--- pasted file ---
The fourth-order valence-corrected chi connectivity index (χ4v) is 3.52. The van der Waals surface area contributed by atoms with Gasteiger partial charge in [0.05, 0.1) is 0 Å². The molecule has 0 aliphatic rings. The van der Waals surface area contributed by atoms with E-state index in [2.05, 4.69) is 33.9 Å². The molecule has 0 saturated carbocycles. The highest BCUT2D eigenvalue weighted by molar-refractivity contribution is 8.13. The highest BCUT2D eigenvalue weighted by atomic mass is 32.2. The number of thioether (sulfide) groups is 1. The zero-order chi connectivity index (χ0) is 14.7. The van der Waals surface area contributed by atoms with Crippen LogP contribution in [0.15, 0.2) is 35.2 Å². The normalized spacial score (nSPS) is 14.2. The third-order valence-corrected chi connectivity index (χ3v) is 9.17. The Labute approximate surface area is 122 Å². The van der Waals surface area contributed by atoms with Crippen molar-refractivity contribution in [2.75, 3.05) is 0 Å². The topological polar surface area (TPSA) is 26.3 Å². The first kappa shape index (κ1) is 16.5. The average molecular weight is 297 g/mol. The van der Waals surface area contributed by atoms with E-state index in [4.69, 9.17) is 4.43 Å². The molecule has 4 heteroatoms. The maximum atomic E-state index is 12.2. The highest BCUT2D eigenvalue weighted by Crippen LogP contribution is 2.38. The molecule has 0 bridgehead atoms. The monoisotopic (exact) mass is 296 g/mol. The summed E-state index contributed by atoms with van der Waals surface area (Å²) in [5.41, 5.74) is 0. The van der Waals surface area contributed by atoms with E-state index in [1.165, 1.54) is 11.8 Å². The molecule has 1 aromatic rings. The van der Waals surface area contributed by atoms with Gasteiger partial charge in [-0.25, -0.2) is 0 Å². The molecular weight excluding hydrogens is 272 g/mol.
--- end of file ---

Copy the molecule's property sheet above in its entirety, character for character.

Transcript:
The fourth-order valence-corrected chi connectivity index (χ4v) is 3.52. The van der Waals surface area contributed by atoms with Gasteiger partial charge in [0.05, 0.1) is 0 Å². The molecule has 0 aliphatic rings. The van der Waals surface area contributed by atoms with E-state index in [2.05, 4.69) is 33.9 Å². The molecule has 0 saturated carbocycles. The highest BCUT2D eigenvalue weighted by molar-refractivity contribution is 8.13. The highest BCUT2D eigenvalue weighted by atomic mass is 32.2. The number of thioether (sulfide) groups is 1. The zero-order chi connectivity index (χ0) is 14.7. The van der Waals surface area contributed by atoms with Crippen LogP contribution in [0.15, 0.2) is 35.2 Å². The normalized spacial score (nSPS) is 14.2. The third-order valence-corrected chi connectivity index (χ3v) is 9.17. The Labute approximate surface area is 122 Å². The van der Waals surface area contributed by atoms with Crippen molar-refractivity contribution in [2.75, 3.05) is 0 Å². The topological polar surface area (TPSA) is 26.3 Å². The first kappa shape index (κ1) is 16.5. The average molecular weight is 297 g/mol. The van der Waals surface area contributed by atoms with E-state index in [4.69, 9.17) is 4.43 Å². The molecule has 4 heteroatoms. The maximum atomic E-state index is 12.2. The highest BCUT2D eigenvalue weighted by Crippen LogP contribution is 2.38. The molecule has 0 bridgehead atoms. The monoisotopic (exact) mass is 296 g/mol. The summed E-state index contributed by atoms with van der Waals surface area (Å²) in [5.41, 5.74) is 0. The van der Waals surface area contributed by atoms with E-state index in [1.165, 1.54) is 11.8 Å². The molecule has 1 aromatic rings. The van der Waals surface area contributed by atoms with Gasteiger partial charge in [-0.25, -0.2) is 0 Å². The molecular weight excluding hydrogens is 272 g/mol.